On March 11, 2020, Dr. Anthony Fauci testified before Congress that the coronavirus outbreak in America, which at the time involved 647 confirmed cases, would continue to progress. Later that day, the National Basketball Association announced the suspension of the remainder of the season, and within the next couple of days many of the major sports leagues and conferences, as well as the rest of the world, would follow the same protocol.
For the University of San Francisco, many students were forced to pack up and return home to their families, not knowing when they would be able to return to campus. Student-athletes were forced to abandon their season, not knowing that they would lose the support they’re used to getting from the stands for the next couple of years.
For redshirt sophomore men’s basketball team member Isaiah Hawthorne, the pandemic presented him with circumstances that forced him to think outside the box and find alternative ways to work on his game. The 6-foot-8, junior guard, from Tracy, California, had just returned home from the West Coast Conference Men’s Basketball Tournament in Las Vegas. The Dons were coming off a loss in the semifinals to the University of Gonzaga Bulldogs, and the team was away enjoying their spring break. Hawthorne expected to return to campus, but the reality of remote classes was soon realized.
“I was shocked and surprised that this was all happening, and I did not know what the future would hold for all the athletes, and especially the students,” Hawthorne said. Fortunately for Hawthorne, he lives about an hour outside of San Francisco and was able to easily return home. For other students, going virtual presented more of a problem.
However, Hawthorne had to get creative in figuring out ways to continue improving his game amid a global pandemic. “For me personally, where I’m from, they were already stingy with the gyms, and then COVID hit so all the gyms were locked down,” he said. “I would go with my homies and go to the park to get some shots up, we would run the track to try and keep our stamina up, and we would go to any park and try to get in as much work as possible.”
Hawthorne utilized past connections to be able to continue to excel in his craft. “I would head to Oakland, and work out with my trainer in a gym, whenever I possibly could,” he said. “I did not want to risk anyone getting sick, so I tried to be as smart as possible with that. I would try to stay outside at the park, and one of my ex-AAU coaches has a hoop in his backyard, so his son and I would get shots up every day in the 100 degree heat.”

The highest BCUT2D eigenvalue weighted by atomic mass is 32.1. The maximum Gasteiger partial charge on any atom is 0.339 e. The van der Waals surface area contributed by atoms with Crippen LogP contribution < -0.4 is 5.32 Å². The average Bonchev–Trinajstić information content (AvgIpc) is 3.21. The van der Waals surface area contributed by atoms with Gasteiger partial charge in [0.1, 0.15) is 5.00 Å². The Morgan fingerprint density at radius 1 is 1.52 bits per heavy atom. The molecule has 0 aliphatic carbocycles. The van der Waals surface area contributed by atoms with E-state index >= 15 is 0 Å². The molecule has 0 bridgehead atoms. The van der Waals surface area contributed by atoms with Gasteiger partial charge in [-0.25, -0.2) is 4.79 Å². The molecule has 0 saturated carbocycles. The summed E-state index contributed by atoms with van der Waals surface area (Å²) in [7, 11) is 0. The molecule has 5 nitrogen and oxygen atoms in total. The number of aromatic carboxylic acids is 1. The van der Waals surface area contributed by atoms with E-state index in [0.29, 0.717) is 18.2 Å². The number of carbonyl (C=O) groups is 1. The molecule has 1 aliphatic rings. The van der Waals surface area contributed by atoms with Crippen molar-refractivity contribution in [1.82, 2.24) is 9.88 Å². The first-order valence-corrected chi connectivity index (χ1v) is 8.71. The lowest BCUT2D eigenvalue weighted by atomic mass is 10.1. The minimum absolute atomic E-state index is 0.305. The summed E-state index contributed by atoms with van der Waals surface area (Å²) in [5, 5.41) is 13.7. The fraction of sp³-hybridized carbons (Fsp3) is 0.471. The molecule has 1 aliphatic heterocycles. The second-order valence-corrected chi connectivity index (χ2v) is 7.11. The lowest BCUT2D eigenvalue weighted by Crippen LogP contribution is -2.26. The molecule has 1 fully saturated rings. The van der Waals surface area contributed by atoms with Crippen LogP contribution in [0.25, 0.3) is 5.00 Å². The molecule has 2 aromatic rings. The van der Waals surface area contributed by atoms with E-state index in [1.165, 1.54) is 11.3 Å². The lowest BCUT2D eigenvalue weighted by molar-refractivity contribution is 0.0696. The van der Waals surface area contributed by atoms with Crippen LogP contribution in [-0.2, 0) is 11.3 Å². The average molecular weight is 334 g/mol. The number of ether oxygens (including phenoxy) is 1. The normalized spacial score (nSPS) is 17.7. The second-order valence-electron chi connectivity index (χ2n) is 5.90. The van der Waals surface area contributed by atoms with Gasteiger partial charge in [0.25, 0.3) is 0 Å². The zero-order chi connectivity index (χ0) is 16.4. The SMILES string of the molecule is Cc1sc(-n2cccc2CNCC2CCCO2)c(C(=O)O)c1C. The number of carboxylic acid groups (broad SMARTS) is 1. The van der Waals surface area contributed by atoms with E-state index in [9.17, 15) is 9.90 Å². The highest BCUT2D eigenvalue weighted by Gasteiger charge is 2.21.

Junior women’s soccer player Megan Nail also had to find new ways to refine her game. Nail has been a member of the women’s soccer team for the past three seasons and has found her strength as the team’s goalkeeper. Enjoying her spring break with her family in her hometown of Port Orchard, Washington, Nail heard the news and was overwhelmed with uncertainty. “I was not quite sure what was going on. At that point, we had a lot of team meetings on Zoom, we were all trying to get information, but no one really knew anything,” Nail said. “It was the middle of spring, so we were having two to three practices a day, and participating in our required athletic activities, and when the news came no one knew what was going on.”
Aside from Nail’s concerns regarding soccer and the upcoming season, she had issues of greater importance on her mind. “My mom was in Dubai at the time, and we did not know if she was going to get back to the country. Fortunately, she was able to get back into the country, but it was just a scary time for everyone,” she said. “There were so many unknowns, and no one of our generation has had to deal with something like this.”
Despite the uncertainty Nail faced, she was able to redirect her energy into preparing for the moment she would be able to play soccer for USF again. “Since everyone was sent back home, I had a small group that was playing collegiate soccer that lived in my area, and I had grown up playing with them,” Nail explained. “We would hop the fence of the high school field, and we would go out there and train until the old security guard would kick us out, and that would soon become every other day activity.”